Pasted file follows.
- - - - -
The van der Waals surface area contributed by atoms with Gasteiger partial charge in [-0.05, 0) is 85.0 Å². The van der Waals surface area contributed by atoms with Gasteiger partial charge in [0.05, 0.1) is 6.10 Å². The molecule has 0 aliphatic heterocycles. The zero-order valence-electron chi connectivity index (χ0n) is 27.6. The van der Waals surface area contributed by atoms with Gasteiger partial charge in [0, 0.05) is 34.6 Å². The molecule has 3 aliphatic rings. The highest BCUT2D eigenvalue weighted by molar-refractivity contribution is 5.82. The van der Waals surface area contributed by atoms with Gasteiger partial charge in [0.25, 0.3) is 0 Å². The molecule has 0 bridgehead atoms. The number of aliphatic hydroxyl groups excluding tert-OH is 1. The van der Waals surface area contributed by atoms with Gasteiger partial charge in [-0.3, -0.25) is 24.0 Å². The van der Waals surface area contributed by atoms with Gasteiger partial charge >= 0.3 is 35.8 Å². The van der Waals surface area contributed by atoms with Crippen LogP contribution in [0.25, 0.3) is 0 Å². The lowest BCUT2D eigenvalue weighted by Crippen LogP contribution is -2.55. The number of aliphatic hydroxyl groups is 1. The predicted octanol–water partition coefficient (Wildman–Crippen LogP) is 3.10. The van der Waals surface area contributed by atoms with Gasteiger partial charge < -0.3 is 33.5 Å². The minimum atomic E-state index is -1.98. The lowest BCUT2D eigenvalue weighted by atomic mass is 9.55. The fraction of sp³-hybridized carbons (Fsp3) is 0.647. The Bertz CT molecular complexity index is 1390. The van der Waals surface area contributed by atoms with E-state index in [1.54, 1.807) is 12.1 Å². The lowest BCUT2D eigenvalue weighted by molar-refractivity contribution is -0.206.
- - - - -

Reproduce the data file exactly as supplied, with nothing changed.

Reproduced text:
The van der Waals surface area contributed by atoms with Gasteiger partial charge in [-0.05, 0) is 85.0 Å². The van der Waals surface area contributed by atoms with Gasteiger partial charge in [0.05, 0.1) is 6.10 Å². The molecule has 0 aliphatic heterocycles. The zero-order valence-electron chi connectivity index (χ0n) is 27.6. The van der Waals surface area contributed by atoms with Gasteiger partial charge in [0, 0.05) is 34.6 Å². The molecule has 3 aliphatic rings. The highest BCUT2D eigenvalue weighted by molar-refractivity contribution is 5.82. The van der Waals surface area contributed by atoms with Gasteiger partial charge in [0.25, 0.3) is 0 Å². The molecule has 0 bridgehead atoms. The number of aliphatic hydroxyl groups excluding tert-OH is 1. The van der Waals surface area contributed by atoms with Gasteiger partial charge in [-0.3, -0.25) is 24.0 Å². The van der Waals surface area contributed by atoms with Gasteiger partial charge >= 0.3 is 35.8 Å². The van der Waals surface area contributed by atoms with Crippen LogP contribution in [0.25, 0.3) is 0 Å². The lowest BCUT2D eigenvalue weighted by Crippen LogP contribution is -2.55. The number of aliphatic hydroxyl groups is 1. The predicted octanol–water partition coefficient (Wildman–Crippen LogP) is 3.10. The van der Waals surface area contributed by atoms with Gasteiger partial charge < -0.3 is 33.5 Å². The minimum atomic E-state index is -1.98. The lowest BCUT2D eigenvalue weighted by atomic mass is 9.55. The fraction of sp³-hybridized carbons (Fsp3) is 0.647. The Bertz CT molecular complexity index is 1390. The van der Waals surface area contributed by atoms with E-state index in [1.54, 1.807) is 12.1 Å². The lowest BCUT2D eigenvalue weighted by molar-refractivity contribution is -0.206.